The Evolving Fleet Professional for an Electrified Future
Over the last decade, technology has emerged that can make fleet management a little easier – think telematics, dashcams and integrated fleet management platforms. Electrification is a different story. The next 10 years will likely make a fleet manager’s job more complex, and that means fleet managers will need to develop new skills and approaches to navigate the electric era.
“A fleet manager’s job is already complex. Introducing a completely different propulsion system magnifies the difficulty,” said Maria Neve, a senior fleet electrification and sustainability executive and NAFA senior vice president. “It’s not just replacing vehicles on a one-to-one basis – introducing EVs requires a robust change management program with rock-solid support from the top down.”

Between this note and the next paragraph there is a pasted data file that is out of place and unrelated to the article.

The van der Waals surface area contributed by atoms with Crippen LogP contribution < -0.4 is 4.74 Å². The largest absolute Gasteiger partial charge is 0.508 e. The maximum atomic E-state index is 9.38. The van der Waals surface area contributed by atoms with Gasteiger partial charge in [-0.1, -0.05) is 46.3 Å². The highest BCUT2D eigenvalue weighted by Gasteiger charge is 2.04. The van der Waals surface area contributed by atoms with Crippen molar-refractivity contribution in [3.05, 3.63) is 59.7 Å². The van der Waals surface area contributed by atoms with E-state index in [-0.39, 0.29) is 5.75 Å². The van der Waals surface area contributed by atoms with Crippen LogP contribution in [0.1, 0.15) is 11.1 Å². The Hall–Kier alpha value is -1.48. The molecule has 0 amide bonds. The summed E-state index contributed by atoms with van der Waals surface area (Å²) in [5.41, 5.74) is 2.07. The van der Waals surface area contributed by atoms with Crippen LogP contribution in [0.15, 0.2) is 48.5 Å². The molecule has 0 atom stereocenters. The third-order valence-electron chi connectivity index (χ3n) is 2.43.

What will it take to navigate the electrified future of fleet? Neve recently shared some of the biggest changes to be prepared for, the skills needed to succeed and how to develop them.
Establishing a Charging Infrastructure
“Charging infrastructure is one of the biggest changes for fleet managers, especially for on-site charging,” Neve said. “Utilities need to be brought into the discussion at the beginning when a fleet is looking to transition to EVs. The last thing anyone wants is for EVs to sit in the parking lot waiting for the infrastructure to be completed.”
Here’s an infrastructure crash course:
- Bring the utility into the discussion early on.
- When selecting a charging infrastructure provider, be aware of their capabilities for charger management, reporting and servicing.